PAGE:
Charcot Marie Tooth Disease
|Charcot Marie Tooth Disease|
|Genetics||More than 80 different genes have been identified|
Charcot Marie Tooth (CMT) is a group of diseases that are characterised by a hereditary peripheral motor and sensory polyneuropathy. Patients experience gradual symmetrical weakness and atrophy of the muscles in the feet and/or hands typically beginning in the first to third decade of life.
CMT1A is the most common form of CMT and accounts for up to 70% of cases. It has an autosomal dominant pattern of inheritance.
It is caused by a duplication on chromosome 17 in the region that carries the PMP22 gene. This gene encodes for a protein that plays an essential role in the formation and maintenance of myelin, the fatty substance that insulates the peripheral nerves. The duplication leads to an overproduction of PMP22, causing abnormal myelin formation and demyelination, which, in turn, leads to slowed nerve conduction velocity.
As more genes have been discovered the classification system has become increasingly complex. The traditional system is based on nerve conduction velocities and classifies three types: CMT1 (demyelinating), CMT2 (axonal), and DI-CMT (dominant intermediate). Later letters were added to further classify them such as CMT1A.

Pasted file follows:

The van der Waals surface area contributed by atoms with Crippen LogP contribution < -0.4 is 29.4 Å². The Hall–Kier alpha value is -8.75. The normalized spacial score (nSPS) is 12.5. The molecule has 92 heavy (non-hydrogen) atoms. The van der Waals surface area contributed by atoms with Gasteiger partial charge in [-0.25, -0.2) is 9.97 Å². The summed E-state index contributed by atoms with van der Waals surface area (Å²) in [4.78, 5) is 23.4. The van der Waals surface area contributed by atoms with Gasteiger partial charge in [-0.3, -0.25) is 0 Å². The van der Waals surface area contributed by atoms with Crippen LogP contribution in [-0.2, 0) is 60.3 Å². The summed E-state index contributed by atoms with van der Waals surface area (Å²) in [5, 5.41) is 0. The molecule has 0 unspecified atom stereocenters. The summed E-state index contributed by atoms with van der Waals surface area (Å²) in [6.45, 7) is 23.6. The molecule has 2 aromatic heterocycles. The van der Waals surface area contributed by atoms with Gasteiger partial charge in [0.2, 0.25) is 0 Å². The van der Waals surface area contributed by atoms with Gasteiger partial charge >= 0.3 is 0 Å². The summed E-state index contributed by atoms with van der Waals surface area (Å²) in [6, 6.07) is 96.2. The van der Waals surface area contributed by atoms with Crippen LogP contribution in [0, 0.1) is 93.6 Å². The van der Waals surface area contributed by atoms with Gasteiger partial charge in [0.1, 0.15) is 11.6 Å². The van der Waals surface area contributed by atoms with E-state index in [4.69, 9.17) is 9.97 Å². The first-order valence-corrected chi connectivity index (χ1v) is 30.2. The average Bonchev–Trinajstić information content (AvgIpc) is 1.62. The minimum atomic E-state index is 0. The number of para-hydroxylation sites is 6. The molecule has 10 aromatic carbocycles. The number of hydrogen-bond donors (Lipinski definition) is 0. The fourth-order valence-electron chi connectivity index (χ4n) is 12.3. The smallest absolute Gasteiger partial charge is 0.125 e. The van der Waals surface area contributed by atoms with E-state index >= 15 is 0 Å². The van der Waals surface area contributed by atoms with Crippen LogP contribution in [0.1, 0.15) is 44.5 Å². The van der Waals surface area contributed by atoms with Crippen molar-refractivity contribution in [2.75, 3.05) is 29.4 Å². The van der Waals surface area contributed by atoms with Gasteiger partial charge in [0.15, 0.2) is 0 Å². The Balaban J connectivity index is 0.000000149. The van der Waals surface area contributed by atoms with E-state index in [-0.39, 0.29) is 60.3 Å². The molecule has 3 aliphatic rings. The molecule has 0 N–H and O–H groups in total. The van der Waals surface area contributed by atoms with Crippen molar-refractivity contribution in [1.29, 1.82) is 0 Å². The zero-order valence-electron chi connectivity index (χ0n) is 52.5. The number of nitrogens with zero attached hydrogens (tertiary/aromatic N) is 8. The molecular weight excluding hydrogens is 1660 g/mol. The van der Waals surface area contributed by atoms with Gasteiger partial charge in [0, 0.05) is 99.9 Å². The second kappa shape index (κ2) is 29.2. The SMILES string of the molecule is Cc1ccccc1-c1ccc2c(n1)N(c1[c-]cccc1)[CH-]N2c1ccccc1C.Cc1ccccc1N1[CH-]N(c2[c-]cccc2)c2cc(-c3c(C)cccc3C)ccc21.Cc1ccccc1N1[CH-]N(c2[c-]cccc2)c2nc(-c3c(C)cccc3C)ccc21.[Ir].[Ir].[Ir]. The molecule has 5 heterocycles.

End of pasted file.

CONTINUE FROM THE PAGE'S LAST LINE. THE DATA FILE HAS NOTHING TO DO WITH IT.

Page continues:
CMT1: NCV <35 m/s with slowly progressive symptoms, including distal muscle weakness and atrophy, sensory loss, and pes cavus foot deformity.
CMT2: NCV > 45 m/s. Shares many clinical features with demyelinating CMT, those with axonal CMT tend to have less severe symptoms.
DI-CMT: NCV between 35-45 m/s, exhibits a CMT phenotype that is variable within a family, with some individuals falling into the demyelinating range and others into the axonal range.
Patients usually present with lower limb motor symptoms, such as difficulty walking and foot deformity, in the first to third decades of life. CMT is usually painless but can sometimes be painful.
Examination typically shows distal muscle atrophy, pes cavus foot deformity, distal weakness, hyporeflexia, distal sensory loss, and reduced vibration and proprioception. Severe distal weakness can lead to the "knee bob sign," where the knees bob up and down when attempting to stand still. This sign indicates ankle plantar flexion weakness with pre-existing ankle dorsi flexion weakness. Knee bobbing is a marker of progression of the disease leading to significant functional deterioration.
Sensorineural hearing loss can also occur.
Neurophysiology in CMT1 typically shows median and ulnar motor conduction velocities (MCVs) below 38 m/s, with reduced or absent sensory action potentials. Nerve biopsy demonstrates demyelination and remyelination with onion bulb formation, but genetic testing is now widely available and is the gold standard for diagnosing CMT.
CMT1A is a very slowly progressive neuropathy, and patients have normal life spans. However, they often need ankle-foot orthoses and occasionally a stick to walk. There is currently no cure for CMT, and treatment is symptomatic and supportive. Physical therapy and orthopedic interventions can help improve function and prevent deformities.
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